United Nations Must Re-Impose Arms Embargo on DRC Government Forces

According to a UN Panel of Expert’s report released last Friday, government security forces of the Democratic Republic of Congo (DRC) are providing arms and ammunition to the Democratic Liberation Forces of Rwanda (FDLR) in violation of the UN arms embargo on DRC.  In addition, the DRC government continues to be a major source of weapons for other armed groups in the DRC.

Congolese refugees at the DRC/Uganda border in Ishasha

Congolese refugees at the DRC/Uganda border in Ishasha

Mainly a Rwandan Hutu armed insurgent group that contains remnants of forces allegedly responsible for the 1994 Rwandan genocide, FDLR has been responsible for mass atrocities, including the unlawful killings of civilians, abductions, and rape, and continues to fuel devastation in the DRC.  The DRC government, FDLR, and mayi-mayi militias are fighting against the rebel armed group, the National Congress for the Defense of the People (CNDP), which has also committed grave human rights violations.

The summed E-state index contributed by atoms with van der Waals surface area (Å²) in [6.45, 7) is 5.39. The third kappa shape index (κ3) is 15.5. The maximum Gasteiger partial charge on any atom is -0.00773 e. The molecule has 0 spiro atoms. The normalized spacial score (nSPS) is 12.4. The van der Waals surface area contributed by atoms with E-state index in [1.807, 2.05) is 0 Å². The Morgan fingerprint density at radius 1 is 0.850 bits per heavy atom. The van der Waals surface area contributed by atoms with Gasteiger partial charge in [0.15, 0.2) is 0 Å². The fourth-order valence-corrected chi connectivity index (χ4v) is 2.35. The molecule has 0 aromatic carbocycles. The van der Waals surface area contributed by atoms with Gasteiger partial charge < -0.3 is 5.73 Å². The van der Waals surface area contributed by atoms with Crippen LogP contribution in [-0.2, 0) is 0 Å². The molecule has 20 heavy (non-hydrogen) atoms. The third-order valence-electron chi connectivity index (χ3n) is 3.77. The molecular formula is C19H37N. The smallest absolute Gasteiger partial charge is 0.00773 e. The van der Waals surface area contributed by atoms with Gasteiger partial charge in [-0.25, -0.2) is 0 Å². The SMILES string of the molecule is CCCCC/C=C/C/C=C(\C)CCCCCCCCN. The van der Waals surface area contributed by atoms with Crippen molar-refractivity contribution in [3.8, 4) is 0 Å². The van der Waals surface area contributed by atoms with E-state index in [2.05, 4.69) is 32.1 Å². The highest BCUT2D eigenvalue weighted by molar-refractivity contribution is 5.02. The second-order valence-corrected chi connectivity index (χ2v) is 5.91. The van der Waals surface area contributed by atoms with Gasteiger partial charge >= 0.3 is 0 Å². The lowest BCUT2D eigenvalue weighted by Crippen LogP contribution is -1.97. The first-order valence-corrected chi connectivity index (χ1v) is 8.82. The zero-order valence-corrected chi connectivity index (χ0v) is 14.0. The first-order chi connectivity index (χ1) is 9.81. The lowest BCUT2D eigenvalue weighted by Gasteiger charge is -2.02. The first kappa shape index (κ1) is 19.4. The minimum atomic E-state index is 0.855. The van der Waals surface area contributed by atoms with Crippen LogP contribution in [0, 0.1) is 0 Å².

The UN Security Council is set to review the Panel’s report tomorrow, which includes additional evidence of the Rwandan government providing military support to the CNDP, including the provision of child soldiers.  The report also shows that the U.S. government has failed to notify the UN Peacekeeping Mission in DRC (MONUC) of its efforts to train DRC government forces as required by paragraph 5 of UN Resolution 1807 (2008).

In March 2008, Amnesty appealed to the UN Security Council not to ease the arms embargo on supplies to non-integrated DRC government army brigades anywhere in the DRC and brigades going through integration in the east of the country.  However, the Council eased this part of the embargo among other import restrictions.  The consequences of the relaxation of the embargo have been very damaging.

Tomorrow, the UN Security Council has an opportunity to remedy this past decision.  As such, in order to prevent diversion from official DRC holdings, all transfers to DRC government units deployed in eastern DRC should be made by prior arrangement under MONUC supervision among several other critical factors that the UN Security Council should adopt.